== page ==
Price action on Friday was mixed and there was a lack of a uniform theme. Commodity linked currencies reflected the improvement in risk sentiment evident in the equity markets with the CAD (+0.29%), NZD (0.22%) and AUD (0.16%) the USD outperformers on the day. After almost trading below the 68c mark during our APAC session, the AUD traded to an overnight high of 0.6912 following the strong US equity open, but then the pair traded down to 0.6813, before ending the day at 0.6855. The kiwi followed a similar price action, after going sub-0.64 during our Friday session, it recovered to around 0.6475, before ending the week at 0.6445. For the week the AUD loss 1.48% while the NZD was -0.95%.
EUR and GBP were on the soft side of the ledger, ending down 0.4-0.5% for the day to 1.1255 and 1.2540 respectively. The UK formally rejected the option to extend its post-Brexit transition period beyond the end of this year. Brussels said that it accepted Britain’s decision as final. Negotiations on a trade deal step up soon with weekly formal meetings beginning towards the end of the month. Meanwhile, UK data releases were not a nice reading. GDP shrank by a record 20.4% in April (on track for its weakest peacetime performance since the “Great Frost” of 1709), ahead of the next Bank of England meeting this week, with expectations odd a further increase in QE. Euro area industrial production plunged 17.1% in April, taking the fall since February to 27%, with the biggest hit being taken by the larger countries. The hope is that April should represent the nadir in activity, given the easing of lockdown restrictions.
So in spite of a mixed performance against G10 pairs, USD indices still managed to record a positive day on Friday (DXY +0.61%) and gains for the week (DXY and BBDXY +0.39%). Only JPY and CHF, the safe haven pairs, managed to outperform the USD on the week. News over the weekend has triggered a cautious opening to the new week with both AUD and NZD down a tad to 0.6842 and 0.6443 respectively.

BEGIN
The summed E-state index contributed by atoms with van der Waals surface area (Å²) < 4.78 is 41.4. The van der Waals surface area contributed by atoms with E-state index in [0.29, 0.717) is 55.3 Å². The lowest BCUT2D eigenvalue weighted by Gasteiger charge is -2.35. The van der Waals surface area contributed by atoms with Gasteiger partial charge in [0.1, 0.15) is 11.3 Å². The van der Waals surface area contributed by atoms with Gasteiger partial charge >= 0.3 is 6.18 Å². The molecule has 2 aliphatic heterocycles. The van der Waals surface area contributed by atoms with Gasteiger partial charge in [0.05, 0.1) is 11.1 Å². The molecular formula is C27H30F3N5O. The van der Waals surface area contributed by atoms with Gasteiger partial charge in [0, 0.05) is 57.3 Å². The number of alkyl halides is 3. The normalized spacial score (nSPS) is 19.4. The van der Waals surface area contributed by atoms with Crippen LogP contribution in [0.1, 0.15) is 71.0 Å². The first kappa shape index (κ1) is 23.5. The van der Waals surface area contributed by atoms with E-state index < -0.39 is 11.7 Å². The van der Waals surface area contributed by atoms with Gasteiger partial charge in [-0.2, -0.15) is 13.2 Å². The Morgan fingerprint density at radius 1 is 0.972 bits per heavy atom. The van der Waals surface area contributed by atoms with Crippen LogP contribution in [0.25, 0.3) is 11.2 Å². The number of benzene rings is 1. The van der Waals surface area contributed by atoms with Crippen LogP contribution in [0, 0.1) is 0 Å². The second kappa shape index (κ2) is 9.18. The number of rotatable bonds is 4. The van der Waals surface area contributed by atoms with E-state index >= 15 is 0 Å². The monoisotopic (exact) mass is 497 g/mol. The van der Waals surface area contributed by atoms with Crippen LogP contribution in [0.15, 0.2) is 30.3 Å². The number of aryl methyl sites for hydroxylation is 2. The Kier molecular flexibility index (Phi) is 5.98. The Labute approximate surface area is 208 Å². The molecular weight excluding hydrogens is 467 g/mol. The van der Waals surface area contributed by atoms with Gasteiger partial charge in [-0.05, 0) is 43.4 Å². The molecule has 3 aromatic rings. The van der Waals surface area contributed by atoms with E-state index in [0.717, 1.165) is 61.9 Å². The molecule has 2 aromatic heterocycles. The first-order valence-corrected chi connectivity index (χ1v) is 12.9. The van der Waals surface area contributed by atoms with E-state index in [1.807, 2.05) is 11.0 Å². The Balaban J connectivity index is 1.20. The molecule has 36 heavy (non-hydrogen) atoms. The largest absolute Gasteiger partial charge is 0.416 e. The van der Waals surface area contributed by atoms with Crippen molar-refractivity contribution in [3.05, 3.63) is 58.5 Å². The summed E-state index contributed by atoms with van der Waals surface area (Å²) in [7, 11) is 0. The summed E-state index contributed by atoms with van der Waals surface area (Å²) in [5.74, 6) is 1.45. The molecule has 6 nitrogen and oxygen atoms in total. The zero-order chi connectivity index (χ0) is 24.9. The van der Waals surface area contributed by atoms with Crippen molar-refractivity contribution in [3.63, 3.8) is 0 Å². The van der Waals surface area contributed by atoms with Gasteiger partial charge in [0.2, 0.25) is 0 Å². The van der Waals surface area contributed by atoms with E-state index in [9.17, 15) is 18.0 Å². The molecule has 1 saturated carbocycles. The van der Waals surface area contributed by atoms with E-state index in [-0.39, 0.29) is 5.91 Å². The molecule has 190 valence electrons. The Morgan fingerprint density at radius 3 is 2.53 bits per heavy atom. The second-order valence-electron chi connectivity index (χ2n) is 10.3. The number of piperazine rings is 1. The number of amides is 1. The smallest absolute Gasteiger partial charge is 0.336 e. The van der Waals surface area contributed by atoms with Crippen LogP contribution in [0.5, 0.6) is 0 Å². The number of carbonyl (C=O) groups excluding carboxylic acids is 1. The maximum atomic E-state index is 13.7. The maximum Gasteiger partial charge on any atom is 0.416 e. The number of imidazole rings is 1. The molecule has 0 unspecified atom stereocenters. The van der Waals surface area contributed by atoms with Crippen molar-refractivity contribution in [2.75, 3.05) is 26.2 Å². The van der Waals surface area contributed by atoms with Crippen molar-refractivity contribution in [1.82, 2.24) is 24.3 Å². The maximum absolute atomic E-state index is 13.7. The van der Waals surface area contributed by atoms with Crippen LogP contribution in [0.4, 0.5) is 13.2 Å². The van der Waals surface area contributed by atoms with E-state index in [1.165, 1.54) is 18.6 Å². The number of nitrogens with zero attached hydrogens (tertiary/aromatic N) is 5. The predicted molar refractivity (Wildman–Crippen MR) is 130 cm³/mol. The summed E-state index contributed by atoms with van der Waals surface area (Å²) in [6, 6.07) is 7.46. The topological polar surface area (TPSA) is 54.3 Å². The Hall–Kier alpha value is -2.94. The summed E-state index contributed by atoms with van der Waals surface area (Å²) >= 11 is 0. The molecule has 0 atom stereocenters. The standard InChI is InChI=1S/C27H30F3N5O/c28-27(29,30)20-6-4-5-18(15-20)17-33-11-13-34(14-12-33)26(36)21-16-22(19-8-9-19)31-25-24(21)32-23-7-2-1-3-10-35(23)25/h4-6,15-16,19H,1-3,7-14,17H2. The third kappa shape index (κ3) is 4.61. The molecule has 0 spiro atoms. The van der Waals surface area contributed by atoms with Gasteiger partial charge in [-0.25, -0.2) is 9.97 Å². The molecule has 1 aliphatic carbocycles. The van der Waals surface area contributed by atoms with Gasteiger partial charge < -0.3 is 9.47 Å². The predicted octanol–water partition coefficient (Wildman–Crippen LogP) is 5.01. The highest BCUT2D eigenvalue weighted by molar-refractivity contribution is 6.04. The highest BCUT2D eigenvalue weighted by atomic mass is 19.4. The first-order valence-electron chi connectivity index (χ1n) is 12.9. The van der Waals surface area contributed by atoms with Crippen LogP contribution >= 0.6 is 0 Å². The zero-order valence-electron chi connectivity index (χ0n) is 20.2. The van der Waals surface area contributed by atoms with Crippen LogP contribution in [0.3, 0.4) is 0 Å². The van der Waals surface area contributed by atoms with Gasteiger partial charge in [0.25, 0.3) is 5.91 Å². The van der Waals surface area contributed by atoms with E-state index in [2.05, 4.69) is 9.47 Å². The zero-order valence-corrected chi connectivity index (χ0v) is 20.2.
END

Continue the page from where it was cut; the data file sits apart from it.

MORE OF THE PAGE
The UST curve steepened on Friday with the 10y Note up 3bps to 0.7034% and the 30y Bond up 5bps to 1.4568%. On the week however yield gains on Friday were not enough to undo the big flattening of the curve during the week ( see chart below).
On the US economic front
The preliminary June University of Michigan consumer sentiment survey rose to 78.9 from 72.3 in May. That was better than the 75 expected by consensus, likely reflecting improved optimism as the US economy reopened during the month. Worth noting however, that sentiment remains at subdued levels and it remains to be seen if rising US infection rates across states which could once again spook the consumers.
The Fed released its semi-annual report to Congress on Friday (speaks before Congress on Tuesday night) and in a similar vein to the FOMC and Powell press conference, the report noted “The outlook for the pandemic and economic activity is uncertain. In the near term, risks associated with the course of COVID-19 and its effects on the U.S. and global economies remain high,” adding that “A wide variety of data reveal an alarming picture of small business health during the COVID-19 crisis.
Oil prices ended Friday mixed (Brent +0.47%, WTI -0.22%), but down just over 8% for the week. This week’s price action was a combo of renewed concerns over elevated US inventories and mixed signals from OPEC and friends over the prospect of lower production over coming months. Iron ore was the outperformer o Friday (0.98%) and for the week (+3.32%).
- China will be on the spotlight today with the country’s May activity readings due for release at midday Sydney time (Ind. Production -3% vs -4.9% prev., retail sales -2.3% vs -7.5% prev. Fixed Asset Inv. -6% vs -10.3% – all ytd yoy figures). April trade data is out in Europe later today and tonight the US gets existing home sales and the June Empire State manufacturing survey.
- Fed Kaplan and Daly are on speaking duties. UK PM Johnsons meets EU Council President Charles Michel and EU Commission President Ursula von der Leyen for high level talks on the future EU-UK relationship.
- Highlights for the week include Powell testimony before Senate on Tuesday, RBA Minutes, NZ Q1 GDP, AU unemployment, BoE and BoJ meetings.